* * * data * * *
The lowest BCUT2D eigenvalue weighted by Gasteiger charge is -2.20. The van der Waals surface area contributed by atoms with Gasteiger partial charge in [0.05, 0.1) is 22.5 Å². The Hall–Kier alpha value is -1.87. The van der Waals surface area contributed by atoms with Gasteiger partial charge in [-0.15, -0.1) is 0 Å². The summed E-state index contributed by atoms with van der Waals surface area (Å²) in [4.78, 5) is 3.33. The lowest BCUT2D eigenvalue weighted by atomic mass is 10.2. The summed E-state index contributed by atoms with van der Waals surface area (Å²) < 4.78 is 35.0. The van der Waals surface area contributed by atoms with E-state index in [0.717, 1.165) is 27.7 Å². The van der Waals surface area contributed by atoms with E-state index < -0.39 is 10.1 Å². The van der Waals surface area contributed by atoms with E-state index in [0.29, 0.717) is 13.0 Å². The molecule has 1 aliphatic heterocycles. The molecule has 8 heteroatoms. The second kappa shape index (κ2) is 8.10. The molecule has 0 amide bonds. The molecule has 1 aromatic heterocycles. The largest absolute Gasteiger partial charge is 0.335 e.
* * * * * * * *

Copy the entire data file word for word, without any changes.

The lowest BCUT2D eigenvalue weighted by Gasteiger charge is -2.20. The van der Waals surface area contributed by atoms with Gasteiger partial charge in [0.05, 0.1) is 22.5 Å². The Hall–Kier alpha value is -1.87. The van der Waals surface area contributed by atoms with Gasteiger partial charge in [-0.15, -0.1) is 0 Å². The summed E-state index contributed by atoms with van der Waals surface area (Å²) in [4.78, 5) is 3.33. The lowest BCUT2D eigenvalue weighted by atomic mass is 10.2. The summed E-state index contributed by atoms with van der Waals surface area (Å²) < 4.78 is 35.0. The van der Waals surface area contributed by atoms with E-state index in [0.717, 1.165) is 27.7 Å². The van der Waals surface area contributed by atoms with E-state index < -0.39 is 10.1 Å². The van der Waals surface area contributed by atoms with E-state index in [0.29, 0.717) is 13.0 Å². The molecule has 1 aliphatic heterocycles. The molecule has 8 heteroatoms. The second kappa shape index (κ2) is 8.10. The molecule has 0 amide bonds. The molecule has 1 aromatic heterocycles. The largest absolute Gasteiger partial charge is 0.335 e.